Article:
How Hong Kong’s innovative universities can spark Bay Area success
Professor MOK Ka-ho, Joshua
The Greater Bay Area (GBA) – a network of nine cities in Guangdong, plus Hong Kong and Macau – has a total population of over 70 million and already boasts an aggregate annual GDP of US$1.6 trillion. In its Outline Development Plan published in early 2019, Beijing set out its “innovation-driven and reform-led” vision for the GBA, a region it sees rivalling Silicon Valley as a global financial and technological powerhouse by 2035.
Alongside Shenzhen, Guangzhou and Macau, Hong Kong has been identified as one of the four pillars of the GBA. However, it is not only its widely respected legal system and its role as an international finance centre that marks the city out. Professor Joshua Mok, Dean of School of Graduate Studies, points out that Hong Kong, like other global cities such as London and New York, boasts a cluster of leading universities, with five in the top 100 of the world rankings.
Professor Mok believes that, with the future economic viability of Hong Kong dependent on the city seizing the opportunities offered by the GBA, local universities must ensure they are at the centre of innovation and technological research in the region. To determine how this goal can be best achieved, he is now leading a team from Lingnan, working alongside researchers from the Hong Kong University of Science and Technology, and the Education University of Hong Kong, on a major new three-year research project funded by the Hong Kong government’s Policy Innovation and Co-ordination Office to the tune of HK$4.37 million.
The first stage of the project, which is titled Accelerating the Development of a Global Innovation and Technology Hub in the Guangdong-Hong Kong-Macau Bay Area: The Roles of Public Research Universities in Hong Kong, is focused on a baseline assessment. This will seek to establish what the city’s universities have been doing in terms of innovation-driven research and knowledge transfer, and determine how their current performance can be improved.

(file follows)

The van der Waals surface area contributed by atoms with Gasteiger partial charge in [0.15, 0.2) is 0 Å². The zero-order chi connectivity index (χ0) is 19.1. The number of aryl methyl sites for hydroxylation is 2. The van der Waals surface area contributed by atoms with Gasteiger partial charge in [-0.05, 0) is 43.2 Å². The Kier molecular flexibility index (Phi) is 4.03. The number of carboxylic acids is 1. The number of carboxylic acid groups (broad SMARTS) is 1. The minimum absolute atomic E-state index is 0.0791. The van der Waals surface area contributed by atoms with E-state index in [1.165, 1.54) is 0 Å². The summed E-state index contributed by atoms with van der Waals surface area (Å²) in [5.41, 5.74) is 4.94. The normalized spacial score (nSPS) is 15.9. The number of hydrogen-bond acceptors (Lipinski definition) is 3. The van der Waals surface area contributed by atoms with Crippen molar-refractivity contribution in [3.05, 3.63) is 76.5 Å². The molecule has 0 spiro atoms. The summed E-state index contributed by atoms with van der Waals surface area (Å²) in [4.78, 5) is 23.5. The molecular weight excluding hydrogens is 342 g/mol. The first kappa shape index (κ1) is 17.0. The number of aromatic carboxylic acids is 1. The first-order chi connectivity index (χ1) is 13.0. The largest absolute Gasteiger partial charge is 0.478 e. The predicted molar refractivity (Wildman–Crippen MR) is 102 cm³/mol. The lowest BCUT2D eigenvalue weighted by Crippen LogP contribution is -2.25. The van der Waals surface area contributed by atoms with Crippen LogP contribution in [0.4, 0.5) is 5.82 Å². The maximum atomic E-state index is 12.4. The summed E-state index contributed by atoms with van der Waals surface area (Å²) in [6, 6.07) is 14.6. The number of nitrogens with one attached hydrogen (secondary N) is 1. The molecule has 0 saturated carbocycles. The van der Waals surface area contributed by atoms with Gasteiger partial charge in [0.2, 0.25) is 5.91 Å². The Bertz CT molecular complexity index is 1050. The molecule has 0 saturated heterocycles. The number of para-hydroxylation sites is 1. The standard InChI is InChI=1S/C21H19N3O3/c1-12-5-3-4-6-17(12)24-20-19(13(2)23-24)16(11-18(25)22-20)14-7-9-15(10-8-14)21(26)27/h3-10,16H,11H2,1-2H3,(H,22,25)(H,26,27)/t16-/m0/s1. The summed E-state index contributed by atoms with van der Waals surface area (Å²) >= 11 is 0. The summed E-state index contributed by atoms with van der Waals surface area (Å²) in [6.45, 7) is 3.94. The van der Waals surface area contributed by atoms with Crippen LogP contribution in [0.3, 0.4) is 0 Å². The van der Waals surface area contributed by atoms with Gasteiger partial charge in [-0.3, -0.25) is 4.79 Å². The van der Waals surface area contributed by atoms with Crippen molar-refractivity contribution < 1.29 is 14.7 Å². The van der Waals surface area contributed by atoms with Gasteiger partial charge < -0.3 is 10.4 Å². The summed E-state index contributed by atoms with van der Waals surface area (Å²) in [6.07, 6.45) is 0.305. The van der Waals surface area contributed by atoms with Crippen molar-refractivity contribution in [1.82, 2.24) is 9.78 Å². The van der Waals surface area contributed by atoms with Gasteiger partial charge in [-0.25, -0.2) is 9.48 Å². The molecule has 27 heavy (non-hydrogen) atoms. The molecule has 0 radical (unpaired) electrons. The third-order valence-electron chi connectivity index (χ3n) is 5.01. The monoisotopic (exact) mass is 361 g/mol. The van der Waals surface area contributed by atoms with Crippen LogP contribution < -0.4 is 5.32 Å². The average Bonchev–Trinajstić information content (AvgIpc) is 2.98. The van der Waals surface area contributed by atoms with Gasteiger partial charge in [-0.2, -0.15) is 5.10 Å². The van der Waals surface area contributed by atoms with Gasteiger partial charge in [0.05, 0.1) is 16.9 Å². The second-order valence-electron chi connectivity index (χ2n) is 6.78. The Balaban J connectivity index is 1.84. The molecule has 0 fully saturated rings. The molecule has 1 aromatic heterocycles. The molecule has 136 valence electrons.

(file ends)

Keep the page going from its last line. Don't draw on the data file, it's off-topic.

The type of collaboration which aims to promote entrepreneurship and innovation is usually described in terms of a triple helix model, involving government, industry and universities. Nevertheless, in the said research project and his other research work, Professor Mok is challenging this model, as it fails to recognise the important role the wider society can play. He believes it is a mistake to fail to make use of the relevant knowledge within communities, and of their down-to-earth assessments of innovation, technology and their practical effects.
In the second stage of the research, the track record of mainland universities will be examined, and compared to their Hong Kong counterparts, while the third part will compare the functioning of the clusters of top universities in other main bay areas around the globe. Professor Mok points out that since this is an applied research project, the aim of the comparative studies will be to provide the government with advice on policy formulation.
Getting these policies right, he notes, may well determine whether Hong Kong can successfully leverage the strengths of the other GBA cities as partners, or lose out to them as competitors.
To know more about Professor Joshua Mok's research projects, please click Lingnan Scholars.